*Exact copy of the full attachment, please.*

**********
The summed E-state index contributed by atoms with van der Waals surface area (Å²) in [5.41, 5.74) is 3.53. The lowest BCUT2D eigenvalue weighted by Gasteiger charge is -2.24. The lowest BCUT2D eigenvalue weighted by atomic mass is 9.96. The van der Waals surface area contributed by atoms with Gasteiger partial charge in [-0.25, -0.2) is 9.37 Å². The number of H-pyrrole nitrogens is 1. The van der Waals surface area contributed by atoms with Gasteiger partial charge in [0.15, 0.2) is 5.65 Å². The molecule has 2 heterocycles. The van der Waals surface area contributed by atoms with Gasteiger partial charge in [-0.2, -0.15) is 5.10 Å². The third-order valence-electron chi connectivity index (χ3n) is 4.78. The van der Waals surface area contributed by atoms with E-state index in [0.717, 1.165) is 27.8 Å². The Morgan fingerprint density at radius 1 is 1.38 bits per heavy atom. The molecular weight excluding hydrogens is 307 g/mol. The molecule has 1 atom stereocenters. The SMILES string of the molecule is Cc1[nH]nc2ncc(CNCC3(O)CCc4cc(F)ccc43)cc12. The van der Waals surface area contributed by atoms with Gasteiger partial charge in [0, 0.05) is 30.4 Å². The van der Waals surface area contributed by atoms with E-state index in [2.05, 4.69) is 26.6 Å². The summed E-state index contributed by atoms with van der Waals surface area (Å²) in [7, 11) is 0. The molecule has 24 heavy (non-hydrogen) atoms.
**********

The summed E-state index contributed by atoms with van der Waals surface area (Å²) in [5.41, 5.74) is 3.53. The lowest BCUT2D eigenvalue weighted by Gasteiger charge is -2.24. The lowest BCUT2D eigenvalue weighted by atomic mass is 9.96. The van der Waals surface area contributed by atoms with Gasteiger partial charge in [-0.25, -0.2) is 9.37 Å². The number of H-pyrrole nitrogens is 1. The van der Waals surface area contributed by atoms with Gasteiger partial charge in [0.15, 0.2) is 5.65 Å². The molecule has 2 heterocycles. The van der Waals surface area contributed by atoms with Gasteiger partial charge in [-0.2, -0.15) is 5.10 Å². The third-order valence-electron chi connectivity index (χ3n) is 4.78. The van der Waals surface area contributed by atoms with E-state index in [0.717, 1.165) is 27.8 Å². The Morgan fingerprint density at radius 1 is 1.38 bits per heavy atom. The molecular weight excluding hydrogens is 307 g/mol. The molecule has 1 atom stereocenters. The SMILES string of the molecule is Cc1[nH]nc2ncc(CNCC3(O)CCc4cc(F)ccc43)cc12. The van der Waals surface area contributed by atoms with Gasteiger partial charge in [0, 0.05) is 30.4 Å². The van der Waals surface area contributed by atoms with E-state index in [2.05, 4.69) is 26.6 Å². The summed E-state index contributed by atoms with van der Waals surface area (Å²) in [7, 11) is 0. The molecule has 24 heavy (non-hydrogen) atoms.